Leora Fridman


the last way you tried
to know us, and come play
dire by the sea: in this game
every human must allow
another and the ocean,
must welcome each seed
that found this an occasion
to visit the sand, the sand
that has been moved
splendidly by storm
from one file to the next, the sand
that would make any mother say
can you select a career,
not by virtue of not seeing
but by virtue of more moves
away from cities
and into the traffic of daylight
and into the traffic of a town
in which nothing can be crushed
under something else
just bends again to softness
because this is all so dire
that water remains unsaid
that pebbles remain deliberate
and everyone is so widespread
that now when we actually see us
it’s an occasion for tides to run
to wrap urgent around our fingers
and talk so little under the sun




Or, another person likes
my way but they don’t like

the way I act toward old
woolly animals. They find it
repellent how I love to

tow my saviors around with me,
never telling how many more

figurines I own. Or, what sort
of person are you when you

only imagine an attack? When
you accept everything especially

well at the crossroads of doctored
meats? Because you don’t mind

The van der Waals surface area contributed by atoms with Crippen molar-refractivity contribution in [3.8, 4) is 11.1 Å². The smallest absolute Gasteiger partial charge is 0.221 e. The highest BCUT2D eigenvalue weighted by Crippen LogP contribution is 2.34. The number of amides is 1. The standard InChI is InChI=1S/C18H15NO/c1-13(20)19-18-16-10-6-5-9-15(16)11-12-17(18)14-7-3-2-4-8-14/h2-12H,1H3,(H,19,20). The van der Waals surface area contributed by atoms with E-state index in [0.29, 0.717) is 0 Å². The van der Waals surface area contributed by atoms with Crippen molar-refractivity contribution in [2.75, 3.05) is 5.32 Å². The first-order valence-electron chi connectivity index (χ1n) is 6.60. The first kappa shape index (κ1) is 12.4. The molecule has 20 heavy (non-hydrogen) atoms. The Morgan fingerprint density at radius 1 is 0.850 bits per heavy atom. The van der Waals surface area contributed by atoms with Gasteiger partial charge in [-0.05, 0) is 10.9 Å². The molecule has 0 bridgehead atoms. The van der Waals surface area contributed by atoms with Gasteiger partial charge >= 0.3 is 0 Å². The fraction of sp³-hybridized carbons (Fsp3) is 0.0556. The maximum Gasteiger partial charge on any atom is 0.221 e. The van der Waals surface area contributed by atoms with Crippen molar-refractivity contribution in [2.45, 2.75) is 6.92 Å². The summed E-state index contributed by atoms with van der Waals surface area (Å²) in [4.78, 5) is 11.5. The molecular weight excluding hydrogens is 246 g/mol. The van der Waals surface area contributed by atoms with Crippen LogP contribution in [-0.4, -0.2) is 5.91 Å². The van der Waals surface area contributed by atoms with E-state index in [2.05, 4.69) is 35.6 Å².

not seeing sniffing. Because you like
all the anger to stay in the skin.

The god I don’t talk to is the god of
grizzly bears that people scream at,

the god of more yelling
at the critical global misery.

I have no prayer for fallen hugeness
and no delicacy I still hope to impart.

Good morning, other continents
who host many more leopards:

I also want to pet
a muted mind.







I told someone recently that I've been interested in a "politics of giving-in." I'm thinking about that in these poems, and think about (very physically) the body heaving back, hollowing out almost like it's been punched in the stomach and is flying backwards for a very long cinematic-style time, being pulled back by its middle vertebrae, broadening in the back, hollowing in the front, making space in the front there for what could come, even when it is actually already been hit, maybe, or propelled—but it holds open, holds open more space, and gives in more. (Is this a move from The Matrix? It's very possible! I'm pretty sure I didn't make it up!) And what could a politics of this be, of continuously putting effort toward flying back, making space in the front for something to come in and maybe even to be wrapped up/around. I think, what could action look and sound like if it comes from giving in, acknowledging, making space for what is, even if what is is discord, is cruelty, is unfortunate, is decay. One poem I heard most recently do this holding-open was Alice Oswald's, one which she spoke, stunningly, aloud, and you can listen to [here]. And Sarah Gridley writes, "Where by love I mean a failing, copious / and opaque, heart without a practical power / most feeling the gives of undone."